The CIS national football team was a transitional national team of the Football Federation of the Soviet Union in 1992. It was accepted that the team would represent the Commonwealth of Independent States.
The CIS team was created to allow the Soviet national team further participation as it had already booked a spot in Euro 1992 through the 1990–91 qualification tournament. The only way to preserve the spot for the post-Soviet team was to take part in the competition as a unified team. Players had an option either to play for the team or to play for a team of their country.
With the end of Euro 1992, the Russia national team was recognized as the only successor of the CIS team.
|Association||Football Federation of the Soviet Union|
|Head coach||Anatoly Byshovets|
|Most caps||Dmitri Kharine (11)|
|Top scorer||Sergei Kiriakov (4)|
| United States 0–1 CIS |
(Miami, Florida; 25 January 1992)
Scotland 3–0 CIS
(Norrköping, Sweden; 18 June 1992)
| El Salvador 0–3 CIS |
(San Salvador, El Salvador; 29 January 1992)
| Mexico 4–0 CIS |
(Mexico City, Mexico; 8 March 1992)
|Appearances||1 (first in 1992)|
|Best result||Round 1, 1992|
As the Soviet Union has formally ceased to exist on 26 December 1991, so did all its organizations including the football federation. The Association of Football Federations of CIS was formed on 11 January 1992 and was approved by FIFA two days later. Beethoven's Symphony No. 9 was adopted as its anthem. Along with the Association, national federations of its members started to form and apply for international recognition.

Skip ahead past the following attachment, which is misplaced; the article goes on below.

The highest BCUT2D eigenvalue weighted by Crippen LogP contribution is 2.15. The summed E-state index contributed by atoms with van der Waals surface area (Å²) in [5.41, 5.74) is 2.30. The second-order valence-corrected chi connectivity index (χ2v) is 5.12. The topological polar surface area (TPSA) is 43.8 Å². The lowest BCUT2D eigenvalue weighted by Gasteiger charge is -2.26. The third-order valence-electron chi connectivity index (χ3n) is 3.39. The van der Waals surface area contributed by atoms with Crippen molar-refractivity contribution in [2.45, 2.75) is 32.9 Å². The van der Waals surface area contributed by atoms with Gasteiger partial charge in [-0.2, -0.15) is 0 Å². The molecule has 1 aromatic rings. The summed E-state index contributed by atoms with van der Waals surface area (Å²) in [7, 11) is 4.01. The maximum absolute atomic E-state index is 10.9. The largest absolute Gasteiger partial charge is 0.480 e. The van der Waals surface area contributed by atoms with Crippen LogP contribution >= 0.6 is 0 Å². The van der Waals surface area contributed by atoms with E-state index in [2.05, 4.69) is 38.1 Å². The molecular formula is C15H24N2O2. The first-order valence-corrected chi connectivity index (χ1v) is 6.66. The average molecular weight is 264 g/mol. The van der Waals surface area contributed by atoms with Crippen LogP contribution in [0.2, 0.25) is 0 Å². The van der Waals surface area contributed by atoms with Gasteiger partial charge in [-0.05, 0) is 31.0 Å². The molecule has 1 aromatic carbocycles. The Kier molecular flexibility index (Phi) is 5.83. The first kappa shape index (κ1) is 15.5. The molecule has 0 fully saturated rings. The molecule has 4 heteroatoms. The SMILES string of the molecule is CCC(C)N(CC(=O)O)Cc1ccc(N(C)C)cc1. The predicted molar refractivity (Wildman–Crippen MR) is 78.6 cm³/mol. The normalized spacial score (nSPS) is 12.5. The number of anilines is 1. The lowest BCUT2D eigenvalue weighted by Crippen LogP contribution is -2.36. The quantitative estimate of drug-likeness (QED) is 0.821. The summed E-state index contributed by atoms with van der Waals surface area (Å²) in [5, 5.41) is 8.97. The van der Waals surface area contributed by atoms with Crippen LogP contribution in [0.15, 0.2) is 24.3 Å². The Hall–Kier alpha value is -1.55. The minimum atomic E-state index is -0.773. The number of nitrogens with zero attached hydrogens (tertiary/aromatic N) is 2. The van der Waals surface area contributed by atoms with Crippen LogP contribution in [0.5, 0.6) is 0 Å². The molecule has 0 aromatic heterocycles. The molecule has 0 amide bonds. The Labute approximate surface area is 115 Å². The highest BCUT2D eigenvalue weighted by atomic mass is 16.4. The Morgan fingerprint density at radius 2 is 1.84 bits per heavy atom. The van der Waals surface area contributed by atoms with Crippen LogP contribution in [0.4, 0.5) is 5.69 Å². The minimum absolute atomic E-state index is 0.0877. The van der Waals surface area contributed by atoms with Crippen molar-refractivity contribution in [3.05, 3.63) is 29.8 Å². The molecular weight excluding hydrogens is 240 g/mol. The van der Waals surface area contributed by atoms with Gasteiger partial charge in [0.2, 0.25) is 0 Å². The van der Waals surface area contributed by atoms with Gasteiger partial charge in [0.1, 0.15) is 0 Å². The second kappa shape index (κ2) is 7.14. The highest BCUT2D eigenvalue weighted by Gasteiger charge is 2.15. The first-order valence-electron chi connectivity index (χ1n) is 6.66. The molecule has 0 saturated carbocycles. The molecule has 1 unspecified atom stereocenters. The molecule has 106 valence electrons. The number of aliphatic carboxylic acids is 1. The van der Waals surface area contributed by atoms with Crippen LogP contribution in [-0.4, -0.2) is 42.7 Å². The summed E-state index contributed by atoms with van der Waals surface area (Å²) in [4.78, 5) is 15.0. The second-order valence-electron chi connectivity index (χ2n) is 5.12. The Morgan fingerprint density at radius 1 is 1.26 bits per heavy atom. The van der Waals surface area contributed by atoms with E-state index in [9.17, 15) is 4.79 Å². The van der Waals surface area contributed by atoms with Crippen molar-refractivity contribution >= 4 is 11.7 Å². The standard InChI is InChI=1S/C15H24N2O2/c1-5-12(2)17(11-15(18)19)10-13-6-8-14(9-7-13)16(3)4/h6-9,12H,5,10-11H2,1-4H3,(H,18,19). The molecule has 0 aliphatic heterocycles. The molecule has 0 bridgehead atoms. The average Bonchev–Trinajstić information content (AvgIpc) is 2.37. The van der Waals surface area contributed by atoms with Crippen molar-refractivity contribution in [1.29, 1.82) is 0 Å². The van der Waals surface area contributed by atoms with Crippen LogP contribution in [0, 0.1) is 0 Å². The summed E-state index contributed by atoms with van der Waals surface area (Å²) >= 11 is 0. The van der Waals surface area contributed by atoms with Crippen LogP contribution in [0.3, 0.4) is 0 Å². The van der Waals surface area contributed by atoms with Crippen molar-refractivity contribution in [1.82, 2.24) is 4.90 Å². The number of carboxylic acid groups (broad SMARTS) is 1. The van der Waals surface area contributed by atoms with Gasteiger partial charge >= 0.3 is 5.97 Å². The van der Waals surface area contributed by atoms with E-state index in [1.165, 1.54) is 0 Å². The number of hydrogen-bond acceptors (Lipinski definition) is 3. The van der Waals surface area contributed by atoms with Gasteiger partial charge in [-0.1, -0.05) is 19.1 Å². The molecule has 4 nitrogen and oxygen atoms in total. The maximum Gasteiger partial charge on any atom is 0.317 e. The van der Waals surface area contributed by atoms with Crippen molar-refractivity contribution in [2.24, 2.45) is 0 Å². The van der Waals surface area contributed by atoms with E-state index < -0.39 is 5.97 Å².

The CIS national football team, previously known as the USSR national football team, completed its participation in the Euro 1992 in June 1992. It was disbanded soon thereafter and all its results were transferred to the Russia national football team that played its first game in August 1992.
The CIS national football team was coached by Anatoly Byshovets. The team failed to achieve success in the 1992 European Football Championship, finishing last in the group, but achieved two notable draws with Germany and the Netherlands, before being beaten 3–0 by Scotland in what turned out to be their last match.